Educate, Don't Incarcerate

by Janice Belzowski, Program Officer, Democracy Program

Schools should inspire learning, and offer a supportive and positive environment in which to learn. When students are punished for minor offenses by suspensions and expulsions, that out-of-school time creates more problems than it solves. Often, there are more effective interventions that address the root causes of behavioral issues. Students also have a greater chance of educational success the more time they are in school.

Voices of Youth in Chicago Education (VOYCE) is a youth-led, citywide collaborative dedicated to education justice and equity. VOYCE, a program of Communities United and a grantee of the Democracy Program, convened The Campaign for Common Sense Discipline that led the effort to pass SB 100 in 2015.

SB 100 limits the use of out-of-school suspensions and expulsions at public schools (K – 12) in response to minor incidents. It ensures the most severe disciplinary consequences are used not as punishment, but only in order to preserve a safe and productive learning environment. The bill will especially affect students of color, students with disabilities, LGBTQ students, and English Language Learner students who are disproportionally affected by suspensions and expulsions.

In September 2015, the University of Chicago Consortium on School Research released a report that focused on the alarming number of suspensions in Chicago Public Schools. It highlighted that African American students are nearly three times more likely to be suspended than Latino students, and more than four times more likely to be suspended than white or Asian students. In addition, boys are much more likely to be suspended than girls.

In the future, students will receive the appropriate intervention and support they need while remaining in school. This legislation will help our most vulnerable students stay in school, and have the same opportunity as their peers to learn and develop the necessary knowledge, skills, and behaviors to become informed, engaged members of society.

VOYCE is working with groups across the state to ensure strong implementation of the new law. For more information, please contact Maria Degillo at

The First Amendment and a Tale of Two Protests

by Cassandra Solis, Digital Communications Intern

This past May, the Chicago Teachers Union (CTU) took to the streets to protest Governor Rauner’s delay in passing a budget for the 2016-2017 school year affecting the financial resources needed for Chicago Public schools (CPS) to start on time. Public officials may not be too happy about the demonstrations, but they have preserved the CTU’s right to protest; allowing them to assemble and organize a peaceful agenda.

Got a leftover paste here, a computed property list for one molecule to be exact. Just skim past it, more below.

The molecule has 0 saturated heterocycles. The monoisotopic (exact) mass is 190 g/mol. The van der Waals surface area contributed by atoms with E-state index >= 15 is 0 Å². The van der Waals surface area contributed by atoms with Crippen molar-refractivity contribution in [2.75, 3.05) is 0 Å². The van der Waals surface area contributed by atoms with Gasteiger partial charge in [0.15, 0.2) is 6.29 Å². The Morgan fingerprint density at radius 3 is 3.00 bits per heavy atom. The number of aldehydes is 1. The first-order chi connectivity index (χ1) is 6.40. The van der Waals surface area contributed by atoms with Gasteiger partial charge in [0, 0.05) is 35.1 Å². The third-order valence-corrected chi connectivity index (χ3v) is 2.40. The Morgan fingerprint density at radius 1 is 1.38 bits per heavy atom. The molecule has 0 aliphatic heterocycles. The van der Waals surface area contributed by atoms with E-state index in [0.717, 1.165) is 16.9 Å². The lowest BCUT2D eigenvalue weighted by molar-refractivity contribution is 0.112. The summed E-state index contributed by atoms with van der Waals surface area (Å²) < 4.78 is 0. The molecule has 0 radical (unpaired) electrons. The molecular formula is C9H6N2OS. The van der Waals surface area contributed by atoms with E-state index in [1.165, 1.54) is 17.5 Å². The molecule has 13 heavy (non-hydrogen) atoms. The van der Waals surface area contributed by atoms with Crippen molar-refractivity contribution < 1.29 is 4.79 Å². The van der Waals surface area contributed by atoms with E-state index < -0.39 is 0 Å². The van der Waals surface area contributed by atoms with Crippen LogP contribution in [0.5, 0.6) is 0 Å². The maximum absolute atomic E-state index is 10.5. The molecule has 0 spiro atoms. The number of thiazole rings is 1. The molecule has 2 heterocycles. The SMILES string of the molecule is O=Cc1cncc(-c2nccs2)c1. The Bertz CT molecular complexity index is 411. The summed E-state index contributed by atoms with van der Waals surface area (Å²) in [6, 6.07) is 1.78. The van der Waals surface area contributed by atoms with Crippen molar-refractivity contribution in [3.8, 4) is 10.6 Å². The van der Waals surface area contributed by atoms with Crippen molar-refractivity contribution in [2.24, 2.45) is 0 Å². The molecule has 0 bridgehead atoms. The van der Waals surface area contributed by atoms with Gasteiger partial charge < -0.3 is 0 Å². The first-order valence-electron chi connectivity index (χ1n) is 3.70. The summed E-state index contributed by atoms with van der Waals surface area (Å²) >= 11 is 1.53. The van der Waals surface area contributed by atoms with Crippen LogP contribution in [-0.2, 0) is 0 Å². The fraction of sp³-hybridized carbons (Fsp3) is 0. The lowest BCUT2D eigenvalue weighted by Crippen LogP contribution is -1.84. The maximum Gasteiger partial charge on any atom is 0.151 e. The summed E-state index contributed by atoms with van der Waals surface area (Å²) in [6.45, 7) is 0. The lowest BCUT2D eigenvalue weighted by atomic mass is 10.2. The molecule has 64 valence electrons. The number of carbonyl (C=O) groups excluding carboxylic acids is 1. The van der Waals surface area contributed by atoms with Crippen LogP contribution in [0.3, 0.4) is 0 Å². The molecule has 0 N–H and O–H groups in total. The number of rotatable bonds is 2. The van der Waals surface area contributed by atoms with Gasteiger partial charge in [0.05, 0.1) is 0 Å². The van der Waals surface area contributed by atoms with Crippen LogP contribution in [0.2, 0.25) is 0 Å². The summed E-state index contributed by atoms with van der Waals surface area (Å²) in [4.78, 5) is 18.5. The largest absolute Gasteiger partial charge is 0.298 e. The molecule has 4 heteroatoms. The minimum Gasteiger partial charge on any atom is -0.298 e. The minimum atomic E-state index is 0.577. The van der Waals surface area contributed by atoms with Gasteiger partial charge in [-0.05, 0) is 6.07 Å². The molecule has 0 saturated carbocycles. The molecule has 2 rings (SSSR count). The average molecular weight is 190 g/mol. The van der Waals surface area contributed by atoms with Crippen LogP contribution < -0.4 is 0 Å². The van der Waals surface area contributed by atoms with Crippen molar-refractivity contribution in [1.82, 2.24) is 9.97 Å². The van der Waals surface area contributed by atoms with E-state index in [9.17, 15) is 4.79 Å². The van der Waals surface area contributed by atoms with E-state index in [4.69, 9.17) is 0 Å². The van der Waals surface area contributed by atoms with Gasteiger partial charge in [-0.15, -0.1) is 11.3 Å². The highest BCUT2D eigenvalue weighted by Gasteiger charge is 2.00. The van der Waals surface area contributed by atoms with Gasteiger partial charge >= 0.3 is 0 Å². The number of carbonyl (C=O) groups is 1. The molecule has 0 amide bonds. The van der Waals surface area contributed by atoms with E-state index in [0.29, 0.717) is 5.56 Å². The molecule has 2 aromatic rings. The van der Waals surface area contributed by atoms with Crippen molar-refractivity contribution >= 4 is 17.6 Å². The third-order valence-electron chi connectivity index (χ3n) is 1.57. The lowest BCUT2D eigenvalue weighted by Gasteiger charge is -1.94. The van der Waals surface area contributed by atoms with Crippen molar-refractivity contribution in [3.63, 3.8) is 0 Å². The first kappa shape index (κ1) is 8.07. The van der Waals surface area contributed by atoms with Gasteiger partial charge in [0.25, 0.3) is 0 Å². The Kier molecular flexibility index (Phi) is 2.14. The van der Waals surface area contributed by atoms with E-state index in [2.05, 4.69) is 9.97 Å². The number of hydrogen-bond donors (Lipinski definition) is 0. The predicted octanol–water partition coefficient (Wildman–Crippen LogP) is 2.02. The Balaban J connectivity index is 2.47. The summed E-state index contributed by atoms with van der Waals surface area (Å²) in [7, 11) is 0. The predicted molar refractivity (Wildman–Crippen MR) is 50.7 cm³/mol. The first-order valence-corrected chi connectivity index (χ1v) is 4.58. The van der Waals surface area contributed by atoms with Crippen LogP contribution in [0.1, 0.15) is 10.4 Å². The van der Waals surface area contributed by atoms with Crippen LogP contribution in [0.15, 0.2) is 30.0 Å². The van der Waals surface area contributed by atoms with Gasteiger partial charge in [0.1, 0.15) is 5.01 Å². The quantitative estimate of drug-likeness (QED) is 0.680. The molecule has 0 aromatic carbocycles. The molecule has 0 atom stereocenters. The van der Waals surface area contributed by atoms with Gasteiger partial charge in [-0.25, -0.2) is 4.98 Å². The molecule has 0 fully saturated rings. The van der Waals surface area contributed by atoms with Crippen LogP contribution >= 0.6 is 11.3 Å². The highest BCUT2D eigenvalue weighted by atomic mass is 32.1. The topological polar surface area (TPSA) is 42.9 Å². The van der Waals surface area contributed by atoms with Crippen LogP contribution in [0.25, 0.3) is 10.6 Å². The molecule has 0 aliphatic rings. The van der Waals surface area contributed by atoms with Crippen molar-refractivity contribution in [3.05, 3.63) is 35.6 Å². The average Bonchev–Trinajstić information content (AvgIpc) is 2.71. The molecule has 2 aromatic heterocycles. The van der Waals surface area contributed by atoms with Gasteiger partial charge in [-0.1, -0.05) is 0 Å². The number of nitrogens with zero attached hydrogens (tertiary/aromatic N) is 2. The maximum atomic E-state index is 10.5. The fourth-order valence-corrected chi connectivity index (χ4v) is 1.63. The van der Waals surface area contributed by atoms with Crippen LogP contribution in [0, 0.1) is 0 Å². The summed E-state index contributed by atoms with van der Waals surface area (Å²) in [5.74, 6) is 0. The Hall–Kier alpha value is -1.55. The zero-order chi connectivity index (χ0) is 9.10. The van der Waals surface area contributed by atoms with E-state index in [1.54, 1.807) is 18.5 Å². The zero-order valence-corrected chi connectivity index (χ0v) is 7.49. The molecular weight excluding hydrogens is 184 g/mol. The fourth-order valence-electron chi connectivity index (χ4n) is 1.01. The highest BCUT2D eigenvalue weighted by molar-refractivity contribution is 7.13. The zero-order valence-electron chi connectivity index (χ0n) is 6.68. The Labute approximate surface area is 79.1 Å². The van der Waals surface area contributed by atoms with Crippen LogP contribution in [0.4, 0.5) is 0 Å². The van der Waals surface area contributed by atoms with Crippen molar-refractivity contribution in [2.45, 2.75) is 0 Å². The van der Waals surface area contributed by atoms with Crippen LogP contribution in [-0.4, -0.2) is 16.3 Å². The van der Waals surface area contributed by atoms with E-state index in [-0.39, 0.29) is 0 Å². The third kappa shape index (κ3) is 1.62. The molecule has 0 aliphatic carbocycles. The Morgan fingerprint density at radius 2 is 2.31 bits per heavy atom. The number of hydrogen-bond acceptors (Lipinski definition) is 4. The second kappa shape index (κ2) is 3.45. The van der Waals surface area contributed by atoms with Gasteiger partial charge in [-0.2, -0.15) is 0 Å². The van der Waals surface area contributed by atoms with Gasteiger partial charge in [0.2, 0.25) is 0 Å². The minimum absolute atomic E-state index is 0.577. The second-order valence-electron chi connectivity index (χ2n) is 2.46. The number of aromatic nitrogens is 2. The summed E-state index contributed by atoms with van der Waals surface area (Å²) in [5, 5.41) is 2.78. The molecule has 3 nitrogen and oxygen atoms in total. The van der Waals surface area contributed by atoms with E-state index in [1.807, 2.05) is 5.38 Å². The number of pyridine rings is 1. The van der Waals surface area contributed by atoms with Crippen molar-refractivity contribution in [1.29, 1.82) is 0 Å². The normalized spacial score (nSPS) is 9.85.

Similarly, across the U.S./Mexico border – in the southernmost state of Oaxaca, Mexico— teachers took to the streets to protest the government’s education reforms. Sadly, the Oaxaca teachers experienced a very different outcome.

Here’s the breakdown…

In 2013, Mexican president, Enrique Peña Nieto, proposed an education reform plan that included a provision that would have teacher evaluations dictate compensation and subsequently, terminate teachers who would not meet federal standards. In May of 2013, the CTNE issued a statement making the suggestion that testing occur with a ‘bottom-up’ approach and have the community and school administration work together to craft teacher evaluations.

Creative Commons Fair Contract Now by Brad Perkins is licensed under CC 2.0

This June, Mexico’s federal government opened fire on CTNE teachers and union activists who were protesting the education reforms. The Mexican government attacked protesting teachers anywhere from publicly shaming them in the streets through nonconsensual head shavings in the public plazas to imprisoning union leaders among other human rights violations. The results of this are heinous; nine killed and brutally murdered, twenty imprisoned, and many injured.

Creative Commons Yo Soy 132 by MaloMalverde is licensed under CC 2.0

Mayor Rahm Emmanuel may not necessarily support the CTU strike, however, his opposition is not faced with immediate life threatening consequences like that of Mayor Adolfo Gomez Hernandez, Mayor of Oaxaca, who has openly stated his support of the teachers’ demonstrations. This, he believes prompted the delivery of a homemade bomb to his office. Karen Lewis can champion the CTU views and clearly use her First Amendment right to freedom of speech and assembly. Lewis does not have to fear imprisonment for disagreeing with the state and protesting like Ruben Nunez, who heads CTNE.

The disjuncture between the federal, state, and local government in Oaxaca is astonishing, but illustrates why our Founding Father created the Bill of Rights. Where would we be without it? One just has to look at Oaxaca, Mexico and the protest that happened there.